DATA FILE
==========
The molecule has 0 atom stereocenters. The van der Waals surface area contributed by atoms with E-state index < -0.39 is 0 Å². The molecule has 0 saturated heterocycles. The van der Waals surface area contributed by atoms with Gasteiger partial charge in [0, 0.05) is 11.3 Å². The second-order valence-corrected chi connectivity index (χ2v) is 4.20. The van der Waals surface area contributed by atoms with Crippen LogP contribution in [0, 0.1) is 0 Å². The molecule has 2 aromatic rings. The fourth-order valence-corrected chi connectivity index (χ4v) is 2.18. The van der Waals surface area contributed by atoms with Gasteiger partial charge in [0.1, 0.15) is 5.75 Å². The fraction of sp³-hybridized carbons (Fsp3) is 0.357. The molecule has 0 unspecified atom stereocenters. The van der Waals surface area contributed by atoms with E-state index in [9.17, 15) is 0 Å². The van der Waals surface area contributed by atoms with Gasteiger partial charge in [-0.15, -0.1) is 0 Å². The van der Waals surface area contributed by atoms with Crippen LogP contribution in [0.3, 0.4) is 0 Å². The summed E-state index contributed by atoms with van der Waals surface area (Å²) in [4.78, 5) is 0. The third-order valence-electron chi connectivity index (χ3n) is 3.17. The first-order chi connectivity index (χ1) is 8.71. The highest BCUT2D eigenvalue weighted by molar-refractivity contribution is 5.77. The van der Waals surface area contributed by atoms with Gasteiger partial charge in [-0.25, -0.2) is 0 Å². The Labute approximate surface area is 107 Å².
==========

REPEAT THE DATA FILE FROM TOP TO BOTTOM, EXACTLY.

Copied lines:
The molecule has 0 atom stereocenters. The van der Waals surface area contributed by atoms with E-state index < -0.39 is 0 Å². The molecule has 0 saturated heterocycles. The van der Waals surface area contributed by atoms with Gasteiger partial charge in [0, 0.05) is 11.3 Å². The second-order valence-corrected chi connectivity index (χ2v) is 4.20. The van der Waals surface area contributed by atoms with Crippen LogP contribution in [0, 0.1) is 0 Å². The molecule has 2 aromatic rings. The fourth-order valence-corrected chi connectivity index (χ4v) is 2.18. The van der Waals surface area contributed by atoms with Gasteiger partial charge in [0.1, 0.15) is 5.75 Å². The fraction of sp³-hybridized carbons (Fsp3) is 0.357. The molecule has 0 unspecified atom stereocenters. The van der Waals surface area contributed by atoms with E-state index in [9.17, 15) is 0 Å². The van der Waals surface area contributed by atoms with Gasteiger partial charge in [-0.15, -0.1) is 0 Å². The van der Waals surface area contributed by atoms with Crippen LogP contribution in [0.3, 0.4) is 0 Å². The summed E-state index contributed by atoms with van der Waals surface area (Å²) in [4.78, 5) is 0. The third-order valence-electron chi connectivity index (χ3n) is 3.17. The first-order chi connectivity index (χ1) is 8.71. The highest BCUT2D eigenvalue weighted by molar-refractivity contribution is 5.77. The van der Waals surface area contributed by atoms with Gasteiger partial charge in [-0.25, -0.2) is 0 Å². The Labute approximate surface area is 107 Å².